School of Education

Professional Doctorate in Education (EdD) Student profile

This is a reflective account from Dr Jill Berry, Professional Doctorate in Education alumna. She describes why she chose to study at the University of Nottingham, her experience of the course and how it has helped develop her career.


Dr Jill Berry, EdD studentJill Berry

Study mode: Part-time
Year of graduation: 2016
Home country: UK



Why did you choose to study at the University of Nottingham?

I had just stepped down from headship and decided that one of the things I wanted to do in the ‘post-career’ phase of my life was further study. I had completed a masters degree 15 years into my career, and this was 15 years later. I looked at the PhD and EdD programmes and chose the latter, and I investigated three local universities (I live in Newark and wanted to study close to home) and chose the University of Nottingham. I have absolutely no regrets about either choice. 

How has the course helped you in your career?

I had a very satisfying 30-year career in schools and was a head teacher for the last ten years and I wanted to do something different. Completing the EdD led to a number of opportunities – writing about my research journey and contributing to events such as BELMAS and #ResearchEd where I talked about research and/or leadership. I also wrote a book based on my research, ‘Making the Leap – Moving from Deputy to Head’ (Crown House, 2016), which has opened up many other doors for me.   

Was there a particular aspect of the course that you enjoyed the most?

I particularly enjoyed being part of a cohort and learning with and from other course members. All of them were involved in education, and committed to learning more, but their areas of expertise weren’t necessarily in school leadership, which helped me to broaden my horizons. It was humbling to learn from others studying alongside me, and to have the opportunity to support each other, too.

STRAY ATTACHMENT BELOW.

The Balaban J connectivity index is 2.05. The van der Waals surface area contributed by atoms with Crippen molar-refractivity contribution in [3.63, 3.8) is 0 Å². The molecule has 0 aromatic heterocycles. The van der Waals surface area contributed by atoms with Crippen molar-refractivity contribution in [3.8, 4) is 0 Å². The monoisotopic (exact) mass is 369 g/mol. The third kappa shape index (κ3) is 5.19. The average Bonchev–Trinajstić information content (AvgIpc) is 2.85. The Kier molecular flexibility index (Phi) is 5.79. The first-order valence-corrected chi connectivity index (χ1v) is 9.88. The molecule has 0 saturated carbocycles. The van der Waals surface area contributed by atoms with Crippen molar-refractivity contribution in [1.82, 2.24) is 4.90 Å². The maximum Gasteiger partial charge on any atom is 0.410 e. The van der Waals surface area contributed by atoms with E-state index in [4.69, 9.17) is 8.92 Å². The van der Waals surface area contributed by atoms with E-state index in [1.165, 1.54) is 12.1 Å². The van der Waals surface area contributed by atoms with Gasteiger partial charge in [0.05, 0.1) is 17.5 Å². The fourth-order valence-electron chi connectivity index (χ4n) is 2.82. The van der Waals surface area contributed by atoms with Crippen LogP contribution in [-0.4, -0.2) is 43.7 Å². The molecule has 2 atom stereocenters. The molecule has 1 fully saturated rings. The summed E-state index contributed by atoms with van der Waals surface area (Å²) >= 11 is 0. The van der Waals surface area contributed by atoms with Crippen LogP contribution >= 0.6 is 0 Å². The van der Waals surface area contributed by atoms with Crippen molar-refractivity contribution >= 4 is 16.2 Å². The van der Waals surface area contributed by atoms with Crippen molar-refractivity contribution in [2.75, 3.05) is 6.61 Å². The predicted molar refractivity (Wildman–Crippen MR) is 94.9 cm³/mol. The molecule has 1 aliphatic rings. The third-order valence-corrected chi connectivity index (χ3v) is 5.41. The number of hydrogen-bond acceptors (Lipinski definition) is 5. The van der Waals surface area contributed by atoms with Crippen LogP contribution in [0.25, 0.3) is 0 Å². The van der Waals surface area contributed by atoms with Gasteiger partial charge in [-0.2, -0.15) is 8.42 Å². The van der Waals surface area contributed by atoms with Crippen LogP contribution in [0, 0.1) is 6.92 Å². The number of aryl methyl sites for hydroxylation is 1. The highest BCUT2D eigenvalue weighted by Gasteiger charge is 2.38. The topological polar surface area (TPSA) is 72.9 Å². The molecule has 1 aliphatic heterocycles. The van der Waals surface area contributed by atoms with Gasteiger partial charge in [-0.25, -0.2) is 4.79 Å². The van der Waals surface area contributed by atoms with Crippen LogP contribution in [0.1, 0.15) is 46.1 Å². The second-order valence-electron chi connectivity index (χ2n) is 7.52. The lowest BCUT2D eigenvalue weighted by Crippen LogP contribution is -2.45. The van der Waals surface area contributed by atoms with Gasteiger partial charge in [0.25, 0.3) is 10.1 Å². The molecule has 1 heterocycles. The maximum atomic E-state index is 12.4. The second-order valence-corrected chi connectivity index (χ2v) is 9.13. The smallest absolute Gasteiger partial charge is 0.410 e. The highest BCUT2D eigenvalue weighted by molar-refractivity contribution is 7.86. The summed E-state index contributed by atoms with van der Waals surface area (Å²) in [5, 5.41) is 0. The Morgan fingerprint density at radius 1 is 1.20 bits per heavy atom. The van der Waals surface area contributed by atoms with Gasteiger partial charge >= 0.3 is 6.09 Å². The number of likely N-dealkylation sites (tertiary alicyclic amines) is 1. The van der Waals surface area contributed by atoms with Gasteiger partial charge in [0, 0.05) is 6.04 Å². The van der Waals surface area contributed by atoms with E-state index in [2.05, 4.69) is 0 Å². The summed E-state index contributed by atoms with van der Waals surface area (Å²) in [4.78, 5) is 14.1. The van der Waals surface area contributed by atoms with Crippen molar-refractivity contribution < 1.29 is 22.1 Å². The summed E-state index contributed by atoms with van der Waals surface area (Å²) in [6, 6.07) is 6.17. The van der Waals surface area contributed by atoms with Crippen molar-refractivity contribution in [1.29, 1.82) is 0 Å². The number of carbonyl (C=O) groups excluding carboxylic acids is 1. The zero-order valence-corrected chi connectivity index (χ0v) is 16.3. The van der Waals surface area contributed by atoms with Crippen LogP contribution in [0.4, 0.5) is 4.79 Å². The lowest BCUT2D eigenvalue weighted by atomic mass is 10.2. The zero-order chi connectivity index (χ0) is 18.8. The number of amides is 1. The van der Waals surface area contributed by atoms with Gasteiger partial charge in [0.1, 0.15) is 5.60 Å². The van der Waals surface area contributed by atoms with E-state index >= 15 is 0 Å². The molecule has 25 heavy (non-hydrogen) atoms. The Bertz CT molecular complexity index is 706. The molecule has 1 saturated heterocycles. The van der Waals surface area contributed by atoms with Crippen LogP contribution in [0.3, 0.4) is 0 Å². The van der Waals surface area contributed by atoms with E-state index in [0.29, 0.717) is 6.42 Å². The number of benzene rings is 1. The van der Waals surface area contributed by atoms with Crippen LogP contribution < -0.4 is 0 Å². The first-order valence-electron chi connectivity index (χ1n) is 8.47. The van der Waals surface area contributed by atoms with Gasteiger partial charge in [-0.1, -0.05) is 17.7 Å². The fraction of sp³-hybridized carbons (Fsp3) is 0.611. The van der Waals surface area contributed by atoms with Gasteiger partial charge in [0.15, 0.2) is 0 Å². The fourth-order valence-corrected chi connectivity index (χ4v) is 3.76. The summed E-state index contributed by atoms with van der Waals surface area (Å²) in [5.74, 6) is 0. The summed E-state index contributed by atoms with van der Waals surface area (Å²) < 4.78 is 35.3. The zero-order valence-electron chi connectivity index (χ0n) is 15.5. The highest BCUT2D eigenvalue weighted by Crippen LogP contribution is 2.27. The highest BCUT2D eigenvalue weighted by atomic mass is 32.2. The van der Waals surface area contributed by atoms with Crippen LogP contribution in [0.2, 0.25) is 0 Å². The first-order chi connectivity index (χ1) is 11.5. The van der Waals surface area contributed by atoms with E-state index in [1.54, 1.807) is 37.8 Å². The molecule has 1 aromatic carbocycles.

I also really appreciated the support and encouragement of the course tutors, and especially my thesis supervisors Andy Noyes and Andy Townsend. They were brilliant.  

What was the best part of the course?

Although completing the research, and crafting my thesis, was challenging I enjoyed this part of the post-graduate process, especially pulling everything together in the final weeks and months. 

What do you want to do now you have completed your degree? What are your plans for the future?

My plans are to continue to speak and write about educational leadership, bolstered by my further study and everything I learnt on my doctoral journey. I currently work as a leadership development consultant, and my doctorate gives me additional credibility in this field. I will continue to do this while I find it fulfilling and enjoyable.  

Were you in employment while you were studying? How did you manage to balance both?

I worked as a self-employed consultant throughout my doctoral studies, and I also worked as an Associate for the National College of Teaching and Leadership for several years.  
By the end of my first year of the EdD I had chosen the transition from deputy headship to headship as my research focus. At the National College, and in my consultancy capacity, I was working with aspiring and serving leaders at all levels, supporting them in their current roles and helping them to progress their career, as appropriate. There was a satisfying synergy between my doctoral studies and my paid employment. I often found that the reading I was doing generated insights and materials I could use in my work, and working with leaders in schools, especially those who were preparing to step up to headship in due course, fed into my research. Juggling study and work was a satisfying and productive challenge, rather than a chore.  

Why do you think students should come to the University of Nottingham to study this course?

It is a well-designed, challenging, stimulating and rewarding course, with excellent teaching input and support from the University staff. I also enjoyed working with a cohort, rather than the potentially more isolating PhD journey. I developed a wide range of research and study skills over the course of the five years during which I completed the qualification part-time. 

Is there anything else you would like to add about the course or your time at the University of Nottingham?

I would strongly recommend it, especially if you’re a (very) mature student like me, who is looking for something satisfying and productive to involve yourself in during life after full-time employment. 



School of Education

University of Nottingham
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